September 13, 2014


For those of you that may not be aware, pumpkin and rosemary are two of my favorite things on the planet earth. I’ll come up with any excuse to use them in whatever I can, at any given moment. Rosemary is one of those things that I debate buying every time I’m at the grocery store, because I must have it on hand at all times, but nearly every block of Portland has at least one rosemary bush that is too plentiful to not be picked. One of the main reasons I look forward to eventually owning my own home is so that I can grow an herb garden and never have to worry about it. Rosemary shortage is never a good thing.


Since it is not (yet) officially Fall, I felt a little overly ambitious and embarrassed baking this coffee cake last weekend. I love pumpkin so, so much that I just can’t contain my excitement and leave those cans of pumpkin puree in the cabinets untouched. But really, I have no shame in admitting my love for pumpkin and Fall. The leaves really are starting to change color and clutter the sidewalks, so I think it’s safe to say I am within the accepted guidelines. Looking to make something specifically squashy, I turned to my trusty Harvest of Pumpkins and Squash book (how crazy is it that Amazon remembers I bought this book six years ago?!) and opened right up to a Rosemary-Polenta Pumpkin Muffin recipe. I can’t believe I hadn’t yet made them before, but I wasn’t really feeling the muffin thing in that moment for some reason. So I opted for coffeecake, because coffeecake is the answer for everything.

It is pretty easy to convert most muffin recipes to coffee cake just by adding a streusel topping to the batter. That sweet, salty, cinnamon-y goodness is probably my favorite component of the coffeecake business. Just like the glistening, crusty-baked muffin top is my favorite component of the muffin business. I could eat just the toppings off and be a happy camper. But this particular pumpkin cake will make you want to eat the insides also. The combination of the rosemary, lemon zest, olive oil, polenta, pumpkin and warming spices is beyond anything you have ever tasted, I can assure you. I’d like to think of it as a classic Italian grandmother’s pumpkin cake recipe. And most importantly, it is a super straight-forward recipe that you can make for any autumn occasion that you and your friends will absolutely love. I had about 8 taste testers and all approved with the thumbs up!



Serves 10-12

Adapted from Harvest of Pumpkins and Squash


  • 1/4 cup minced, fresh rosemary
  • 2 teaspoons grated lemon zest
  • 2 cups powdered sugar, plus 1 teaspoon
  • 1 2/3 cups all purpose flour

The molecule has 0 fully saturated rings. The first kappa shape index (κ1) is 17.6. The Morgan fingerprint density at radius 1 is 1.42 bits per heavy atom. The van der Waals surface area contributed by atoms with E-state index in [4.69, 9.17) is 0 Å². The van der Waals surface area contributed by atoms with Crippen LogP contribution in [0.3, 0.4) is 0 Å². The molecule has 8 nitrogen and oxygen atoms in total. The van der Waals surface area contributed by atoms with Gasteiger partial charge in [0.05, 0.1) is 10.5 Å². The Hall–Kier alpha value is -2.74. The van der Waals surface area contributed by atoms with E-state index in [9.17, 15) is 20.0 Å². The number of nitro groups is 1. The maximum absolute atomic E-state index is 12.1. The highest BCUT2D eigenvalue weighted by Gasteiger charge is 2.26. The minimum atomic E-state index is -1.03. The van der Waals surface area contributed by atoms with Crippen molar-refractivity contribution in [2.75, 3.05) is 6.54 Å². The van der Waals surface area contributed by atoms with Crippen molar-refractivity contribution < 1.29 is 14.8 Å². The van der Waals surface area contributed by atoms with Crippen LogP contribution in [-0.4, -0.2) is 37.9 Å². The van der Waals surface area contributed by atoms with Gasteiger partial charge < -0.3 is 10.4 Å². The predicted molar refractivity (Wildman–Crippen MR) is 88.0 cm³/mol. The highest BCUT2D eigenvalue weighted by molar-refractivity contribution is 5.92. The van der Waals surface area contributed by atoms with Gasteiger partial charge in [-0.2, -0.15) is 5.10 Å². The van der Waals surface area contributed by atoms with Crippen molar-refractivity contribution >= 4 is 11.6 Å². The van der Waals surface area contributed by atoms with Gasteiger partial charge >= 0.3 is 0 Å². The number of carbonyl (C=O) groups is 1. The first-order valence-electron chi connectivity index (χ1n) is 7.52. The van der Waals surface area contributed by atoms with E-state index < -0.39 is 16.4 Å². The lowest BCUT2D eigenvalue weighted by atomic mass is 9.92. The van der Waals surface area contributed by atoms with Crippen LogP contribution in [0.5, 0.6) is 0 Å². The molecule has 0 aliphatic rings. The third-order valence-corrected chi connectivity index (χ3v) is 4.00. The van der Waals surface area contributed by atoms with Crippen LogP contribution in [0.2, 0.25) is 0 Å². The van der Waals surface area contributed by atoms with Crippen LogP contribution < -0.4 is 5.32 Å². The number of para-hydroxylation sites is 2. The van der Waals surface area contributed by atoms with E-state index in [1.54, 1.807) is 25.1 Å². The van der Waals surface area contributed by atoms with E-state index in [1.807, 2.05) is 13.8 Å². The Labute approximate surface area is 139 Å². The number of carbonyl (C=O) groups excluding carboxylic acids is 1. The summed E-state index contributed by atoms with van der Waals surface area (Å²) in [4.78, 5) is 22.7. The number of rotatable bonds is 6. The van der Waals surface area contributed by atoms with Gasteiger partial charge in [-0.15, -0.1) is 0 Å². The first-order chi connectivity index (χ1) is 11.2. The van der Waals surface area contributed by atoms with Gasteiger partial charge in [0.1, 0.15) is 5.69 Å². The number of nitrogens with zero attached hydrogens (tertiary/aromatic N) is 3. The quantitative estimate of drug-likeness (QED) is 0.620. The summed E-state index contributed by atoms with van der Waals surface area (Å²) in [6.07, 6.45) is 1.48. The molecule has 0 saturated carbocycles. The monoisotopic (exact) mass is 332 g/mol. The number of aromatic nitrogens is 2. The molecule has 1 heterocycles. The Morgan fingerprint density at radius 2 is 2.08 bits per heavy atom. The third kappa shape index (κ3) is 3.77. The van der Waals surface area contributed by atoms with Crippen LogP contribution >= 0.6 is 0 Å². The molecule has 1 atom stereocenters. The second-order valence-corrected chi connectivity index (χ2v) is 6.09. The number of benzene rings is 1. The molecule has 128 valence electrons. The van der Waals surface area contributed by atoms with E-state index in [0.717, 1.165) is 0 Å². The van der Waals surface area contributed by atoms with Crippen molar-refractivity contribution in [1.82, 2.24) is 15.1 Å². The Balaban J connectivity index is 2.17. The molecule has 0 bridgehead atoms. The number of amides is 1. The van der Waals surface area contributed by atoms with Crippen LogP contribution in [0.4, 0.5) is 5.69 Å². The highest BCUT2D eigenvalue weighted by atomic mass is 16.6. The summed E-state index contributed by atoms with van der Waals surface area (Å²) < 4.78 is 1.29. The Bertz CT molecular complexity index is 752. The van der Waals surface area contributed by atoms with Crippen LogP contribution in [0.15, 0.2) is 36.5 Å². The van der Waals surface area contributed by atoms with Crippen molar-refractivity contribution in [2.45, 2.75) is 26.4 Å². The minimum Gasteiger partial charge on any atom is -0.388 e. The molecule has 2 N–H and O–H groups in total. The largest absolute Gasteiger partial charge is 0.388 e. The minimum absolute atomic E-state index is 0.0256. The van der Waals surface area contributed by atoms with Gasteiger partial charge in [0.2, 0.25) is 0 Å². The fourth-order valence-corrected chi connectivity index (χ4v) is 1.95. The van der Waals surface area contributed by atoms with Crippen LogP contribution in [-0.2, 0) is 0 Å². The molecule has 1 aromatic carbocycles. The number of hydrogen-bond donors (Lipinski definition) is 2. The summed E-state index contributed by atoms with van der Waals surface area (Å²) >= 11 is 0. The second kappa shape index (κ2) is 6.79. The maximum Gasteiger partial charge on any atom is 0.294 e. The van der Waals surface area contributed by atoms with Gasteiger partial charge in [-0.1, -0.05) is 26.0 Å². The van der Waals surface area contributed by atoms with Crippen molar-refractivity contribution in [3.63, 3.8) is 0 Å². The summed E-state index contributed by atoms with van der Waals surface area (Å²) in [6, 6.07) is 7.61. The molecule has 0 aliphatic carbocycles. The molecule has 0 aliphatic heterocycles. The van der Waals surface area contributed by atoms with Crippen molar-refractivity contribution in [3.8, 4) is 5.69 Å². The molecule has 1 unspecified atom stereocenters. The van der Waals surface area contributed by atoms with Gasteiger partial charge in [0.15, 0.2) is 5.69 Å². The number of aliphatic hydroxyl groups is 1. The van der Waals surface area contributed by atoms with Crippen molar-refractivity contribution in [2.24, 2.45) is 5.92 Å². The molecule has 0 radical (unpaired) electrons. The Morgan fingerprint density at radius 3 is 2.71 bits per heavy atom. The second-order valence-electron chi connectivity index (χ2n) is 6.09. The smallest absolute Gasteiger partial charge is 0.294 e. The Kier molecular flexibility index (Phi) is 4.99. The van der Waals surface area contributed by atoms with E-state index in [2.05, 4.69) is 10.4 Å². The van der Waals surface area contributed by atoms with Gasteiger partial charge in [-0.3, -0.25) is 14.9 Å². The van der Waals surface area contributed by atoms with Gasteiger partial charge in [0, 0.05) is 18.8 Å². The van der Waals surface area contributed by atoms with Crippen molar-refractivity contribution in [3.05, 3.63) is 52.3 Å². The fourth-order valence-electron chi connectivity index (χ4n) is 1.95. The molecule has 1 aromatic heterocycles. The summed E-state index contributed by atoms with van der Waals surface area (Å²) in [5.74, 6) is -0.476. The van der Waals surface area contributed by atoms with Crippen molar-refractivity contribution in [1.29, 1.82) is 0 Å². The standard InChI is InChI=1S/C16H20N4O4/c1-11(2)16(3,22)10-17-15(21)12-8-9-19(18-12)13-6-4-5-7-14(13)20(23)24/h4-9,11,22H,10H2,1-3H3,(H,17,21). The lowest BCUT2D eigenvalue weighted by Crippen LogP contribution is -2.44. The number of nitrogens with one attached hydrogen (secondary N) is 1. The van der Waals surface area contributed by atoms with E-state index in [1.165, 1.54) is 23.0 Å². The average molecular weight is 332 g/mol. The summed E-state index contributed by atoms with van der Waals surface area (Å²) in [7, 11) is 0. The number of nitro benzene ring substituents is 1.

• 1/2 cup polenta or cornmeal
  • 2 teaspoons baking powder
  • 3 teaspoons pumpkin pie spice
  • 3/4 teaspoon ground allspice
  • 1/4 teaspoon salt
  • 4 large eggs
  • 3/4 cup olive oil
  • 1 cup pumpkin puree
  • For the crumble topping:
    • 1/2 cup packed brown sugar
    • 1/2 cup all purpose flour
    • 1/2 teaspoon ground cinnamon
    • 4 tablespoons unsalted butter, softened


  1. Preheat oven to 350 degrees F. Coat a 9″ springform cake pan with baking spray oil, and set aside.
  2. In a small bowl, combine the rosemary and lemon zest, and mash together with 1 teaspoon of powdered sugar. In a large bowl, stir together the 2 cups of powdered sugar, flour, polenta, baking powder, spices, and salt. Add the eggs and rosemary mixture. Using an electric mixer set on medium speed, beat until blended. Slowly pour in the oil, beating until smooth. Add the pumpkin and beat until smooth, about 2 minutes longer.
  3. Spoon the batter into the prepared cake pan. Now prepare your crumble topping.
  4. In a small bowl, combine the sugar, flour, cinnamon and butter, and mix until it resembles coarse crumbs (I used my fingers). Sprinkle the topping over the cake and bake until golden brown, about 45 to 50 minutes. Transfer to a wire rack and let cool slightly, then remove from the springform pan. Store in an airtight container at room temp for up to 2 days, or wrap tightly and freeze for up to 1 month.
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August 19, 2014


Cardamom. Such a love/hate relationship from the very beginning. Let me be more specific: hate in the beginning, love in the end. Ironically enough, some of the best things in life end up working out that way every now and again, don’t they? How can something you so surely despise possibly open up your world and allow you love it in the end? Not many, but cardamom was surely one of those situations for me.

It all started when my mom took me out to a Sri Lankan vegetarian restaurant, let’s say about the age of 11 or 12. First off, I was not (yet) vegetarian at that time, and second, had no idea what garam masala or kofta or dosa or roti were. I blindly ordered some cardamom-spiced vegetable kofta, and sequentially called them…ahem… (excuse me) elephant poo balls. After my first taste, I threw down my fork with disgust and a frown, proclaiming to not eat another bite. Not even a bribe to get ice cream for dessert would make me want to finish that meal off. Never. Again. Or so I thought…


So years went by, and I developed a liking for a semi-religious vegetarian lifestyle, while dabbling in some veganism also–what all started this blog in the first place. And that Sri Lankan restaurant soon became my favorite restaurant in town. I would beg and plead my family/friends/boyfriend/etc. to eat there with me at least several times a month. Those cardamom kofta “elephant poo balls” soon became one of my favorite dishes, and my tastebuds developed a liking to cardamom. And the rest is pretty much history; I’ve loved cardamom ever since, and have added a pinch here and there to many baked goods, in style, ever since 2007.